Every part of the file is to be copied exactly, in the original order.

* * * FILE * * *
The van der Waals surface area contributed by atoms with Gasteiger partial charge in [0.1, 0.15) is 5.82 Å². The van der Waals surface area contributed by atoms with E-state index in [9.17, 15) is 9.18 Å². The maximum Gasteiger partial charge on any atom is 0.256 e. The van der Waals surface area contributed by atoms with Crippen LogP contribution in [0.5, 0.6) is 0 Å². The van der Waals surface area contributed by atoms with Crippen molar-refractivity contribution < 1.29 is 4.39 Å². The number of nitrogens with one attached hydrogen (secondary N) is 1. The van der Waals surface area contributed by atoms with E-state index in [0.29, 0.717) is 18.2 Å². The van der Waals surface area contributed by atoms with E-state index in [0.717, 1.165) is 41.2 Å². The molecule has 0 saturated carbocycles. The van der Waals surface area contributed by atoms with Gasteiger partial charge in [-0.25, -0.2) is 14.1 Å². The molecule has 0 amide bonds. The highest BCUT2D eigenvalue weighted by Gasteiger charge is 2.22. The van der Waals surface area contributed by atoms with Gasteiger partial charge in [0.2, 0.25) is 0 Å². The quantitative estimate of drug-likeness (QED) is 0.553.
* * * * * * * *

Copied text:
The van der Waals surface area contributed by atoms with Gasteiger partial charge in [0.1, 0.15) is 5.82 Å². The van der Waals surface area contributed by atoms with E-state index in [9.17, 15) is 9.18 Å². The maximum Gasteiger partial charge on any atom is 0.256 e. The van der Waals surface area contributed by atoms with Crippen LogP contribution in [0.5, 0.6) is 0 Å². The van der Waals surface area contributed by atoms with Crippen molar-refractivity contribution < 1.29 is 4.39 Å². The number of nitrogens with one attached hydrogen (secondary N) is 1. The van der Waals surface area contributed by atoms with E-state index in [0.29, 0.717) is 18.2 Å². The van der Waals surface area contributed by atoms with E-state index in [0.717, 1.165) is 41.2 Å². The molecule has 0 saturated carbocycles. The van der Waals surface area contributed by atoms with Gasteiger partial charge in [-0.25, -0.2) is 14.1 Å². The molecule has 0 amide bonds. The highest BCUT2D eigenvalue weighted by Gasteiger charge is 2.22. The van der Waals surface area contributed by atoms with Gasteiger partial charge in [0.2, 0.25) is 0 Å². The quantitative estimate of drug-likeness (QED) is 0.553.